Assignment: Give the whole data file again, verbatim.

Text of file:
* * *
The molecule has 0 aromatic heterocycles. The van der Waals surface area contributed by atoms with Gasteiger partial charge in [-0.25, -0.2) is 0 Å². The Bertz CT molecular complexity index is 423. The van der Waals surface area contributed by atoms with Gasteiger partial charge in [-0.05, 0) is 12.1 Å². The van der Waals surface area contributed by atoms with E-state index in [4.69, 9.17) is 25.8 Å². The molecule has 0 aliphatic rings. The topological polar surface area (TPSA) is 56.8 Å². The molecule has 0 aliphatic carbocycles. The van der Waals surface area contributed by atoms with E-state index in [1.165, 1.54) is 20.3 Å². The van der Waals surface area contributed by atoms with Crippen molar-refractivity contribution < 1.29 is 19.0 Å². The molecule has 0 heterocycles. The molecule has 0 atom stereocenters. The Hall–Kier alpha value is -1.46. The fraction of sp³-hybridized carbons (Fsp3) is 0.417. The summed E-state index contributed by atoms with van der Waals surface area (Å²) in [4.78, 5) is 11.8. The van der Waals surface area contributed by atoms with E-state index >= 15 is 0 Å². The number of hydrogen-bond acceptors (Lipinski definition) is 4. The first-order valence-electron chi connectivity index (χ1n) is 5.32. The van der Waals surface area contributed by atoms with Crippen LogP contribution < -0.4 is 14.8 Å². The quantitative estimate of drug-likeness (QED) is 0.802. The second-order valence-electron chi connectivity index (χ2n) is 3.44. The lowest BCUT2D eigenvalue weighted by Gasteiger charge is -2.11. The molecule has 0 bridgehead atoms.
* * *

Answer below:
The molecule has 0 aromatic heterocycles. The van der Waals surface area contributed by atoms with Gasteiger partial charge in [-0.25, -0.2) is 0 Å². The Bertz CT molecular complexity index is 423. The van der Waals surface area contributed by atoms with Gasteiger partial charge in [-0.05, 0) is 12.1 Å². The van der Waals surface area contributed by atoms with E-state index in [4.69, 9.17) is 25.8 Å². The molecule has 0 aliphatic rings. The topological polar surface area (TPSA) is 56.8 Å². The molecule has 0 aliphatic carbocycles. The van der Waals surface area contributed by atoms with E-state index in [1.165, 1.54) is 20.3 Å². The van der Waals surface area contributed by atoms with Crippen molar-refractivity contribution < 1.29 is 19.0 Å². The molecule has 0 heterocycles. The molecule has 0 atom stereocenters. The Hall–Kier alpha value is -1.46. The fraction of sp³-hybridized carbons (Fsp3) is 0.417. The summed E-state index contributed by atoms with van der Waals surface area (Å²) in [4.78, 5) is 11.8. The van der Waals surface area contributed by atoms with E-state index >= 15 is 0 Å². The number of hydrogen-bond acceptors (Lipinski definition) is 4. The first-order valence-electron chi connectivity index (χ1n) is 5.32. The van der Waals surface area contributed by atoms with Crippen LogP contribution < -0.4 is 14.8 Å². The quantitative estimate of drug-likeness (QED) is 0.802. The second-order valence-electron chi connectivity index (χ2n) is 3.44. The lowest BCUT2D eigenvalue weighted by Gasteiger charge is -2.11. The molecule has 0 bridgehead atoms.